Salt Lake City-based Co-Diagnostics Inc. has finished the principle design work for a polymerase chain reaction (PCR) screening test for the novel coronavirus that has sickened nearly 3,000 with an acute respiratory illness and killed more than 80 people in Wuhan, China. Known as 2019 novel coronavirus or 2019-nCoV, the virus has spread rapidly since it was first detected in late December 2019 to at least 16 countries. The U.S. has five confirmed cases and another 110 patients under investigation across 26 states, the Centers for Disease Control (CDC) reported on Jan. 27.
“Let’s remember this virus was identified within the past month and there is much we don’t know yet. We are expecting more cases in the U.S., and we are likely going to see some cases among close contacts of travelers and human-to-human transmission,” said Nancy Messonnier, director of CDC’s National Center for Immunization and Respiratory Diseases.
Chinese health authorities posted the full genome of the virus to multiple international databases on Jan. 12. “The available sequences suggest a likely single, recent emergence from a virus related to bat coronaviruses and the SARS [severe acute respiratory syndrome] coronavirus,” according to the CDC.
Consistent with that analysis, early tracking of the disease suggested that the infections arose from contact with animals in a large market in Wuhan, however, Chinese officials recently reported fourth generation human-to-human transmission in Wuhan as well as second generation transmission elsewhere in the country to the World Health Organization.
“There are several challenges to developing a test for a virus so relatively new on the world stage, especially one with many closely related genetic cousins such as SARS and MERS [Middle East respiratory virus],” said Dwight Egan, CEO of Co-Diagnostics. “One of the most important advantages of our Coprimer platform is its ability to reliably and accurately differentiate between similar genetic sequences, in order to reduce the likelihood of a false positive diagnosis.”
The Coprimer multiplexing technology enables highly specific reactions that Co-Diagnostics says are 2.5 million times more effective in reducing amplification errors than other PCR methods. The platform works without use of primer dimers, which are the major source of false positives in diagnostic testing. It also reduces research, design, and development costs by 80%, according to the company, allowing Co-Diagnostics to provide a low-cost molecular diagnostic tool for use on the ground in areas of limited resources.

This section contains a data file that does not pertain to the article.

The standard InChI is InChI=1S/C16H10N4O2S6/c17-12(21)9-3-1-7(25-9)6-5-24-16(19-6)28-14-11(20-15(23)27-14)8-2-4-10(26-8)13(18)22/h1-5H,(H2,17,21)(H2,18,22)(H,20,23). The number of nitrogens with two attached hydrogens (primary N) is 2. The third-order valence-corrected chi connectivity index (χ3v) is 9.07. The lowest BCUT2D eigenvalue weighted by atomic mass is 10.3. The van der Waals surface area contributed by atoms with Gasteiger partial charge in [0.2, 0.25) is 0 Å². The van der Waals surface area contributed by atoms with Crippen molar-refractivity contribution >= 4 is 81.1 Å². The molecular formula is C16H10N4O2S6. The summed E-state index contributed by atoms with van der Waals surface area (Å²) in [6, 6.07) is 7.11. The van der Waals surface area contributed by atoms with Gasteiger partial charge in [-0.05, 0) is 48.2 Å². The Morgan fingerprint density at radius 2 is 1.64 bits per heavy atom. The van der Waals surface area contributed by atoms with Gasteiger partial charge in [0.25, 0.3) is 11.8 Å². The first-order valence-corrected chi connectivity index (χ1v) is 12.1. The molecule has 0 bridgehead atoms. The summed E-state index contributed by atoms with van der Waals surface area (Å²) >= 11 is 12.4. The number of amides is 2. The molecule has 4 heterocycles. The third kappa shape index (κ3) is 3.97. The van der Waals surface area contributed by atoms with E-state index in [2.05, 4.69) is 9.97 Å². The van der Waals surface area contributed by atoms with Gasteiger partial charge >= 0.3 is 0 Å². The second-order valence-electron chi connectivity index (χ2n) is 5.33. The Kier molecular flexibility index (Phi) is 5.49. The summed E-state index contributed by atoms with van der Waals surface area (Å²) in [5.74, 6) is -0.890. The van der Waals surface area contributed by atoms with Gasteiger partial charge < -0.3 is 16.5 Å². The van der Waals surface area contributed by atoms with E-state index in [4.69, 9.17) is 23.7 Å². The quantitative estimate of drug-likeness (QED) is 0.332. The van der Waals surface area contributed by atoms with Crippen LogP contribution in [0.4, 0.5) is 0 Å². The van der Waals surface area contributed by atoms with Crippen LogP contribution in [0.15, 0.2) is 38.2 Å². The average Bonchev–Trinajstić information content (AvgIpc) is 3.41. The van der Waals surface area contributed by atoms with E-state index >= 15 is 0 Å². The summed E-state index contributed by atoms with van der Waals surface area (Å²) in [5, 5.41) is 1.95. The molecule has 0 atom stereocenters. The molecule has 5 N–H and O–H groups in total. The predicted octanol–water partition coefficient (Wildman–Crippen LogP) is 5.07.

Increasing need for 2019-nCoV diagnostics
WHO declined to declare 2019-nCoV a public health emergency of international concern (PHEIC) on Jan. 23, but four days later, the organization raised the disease risk to “very high in China, high at the regional level and high at the global level.” It also noted that about one-quarter of confirmed cases appear to be severe.
“We believe that if the WHO takes the step of declaring the illness a global health emergency following collection of more data in the days and weeks to come, Co-Diagnostics will be well positioned to quickly assist in providing these state-of-the-art tools to affected countries,” Egan said.
As no vaccine or specific treatment for the virus is available at this time, quickly identifying infected patients is important to begin supportive care before the patient’s condition deteriorates. Rapid identification can also minimize the spread of the disease, which now seems to be transmissible in the roughly two-week incubation period before symptoms appear.
Infected individuals may present with cough, fever or lower respiratory infection such as bronchitis or pneumonia, the CDC said. The CDC has developed its own diagnostic test that can identify the virus in respiratory and serum samples and publicly “posted a blueprint to make the test” on Jan. 24, Messonnier said. The federal agency plans to make the tests available to priority states shortly and to provide them to domestic and international partners in the coming weeks.
Impact on stock
Co-Diagnostics also expects to close a $5 million registered direct offering with undisclosed institutional investors on Jan. 28, 2020, which will be used to advance its infectious disease testing as well as other development, commercialization, and general corporate purposes.
While the broad U.S. stock market dipped downward on Jan. 27 on news of the increased spread of the coronavirus and containment-related travel lockdowns that have quarantined more than 50 million in China, the share price of Co-Diagnostics (NASDAQ:CODX) more than doubled to set a new 12-month high of $3.43 as investors balanced the news of the offering price of $1.45 for more than 3.4 million shares against the building demand for 2019-nCoV diagnostic.
In commentary on Becton Dickinson, Wells Fargo Managing Director for Medical Supplies and Devices Lawrence Biegelsen said, “our early take is that the current virus could boost near-term demand for diagnostic testing and vaccine development, and thus BDX sales.” Co-Diagnostics appears to be benefitting from that sentiment as well.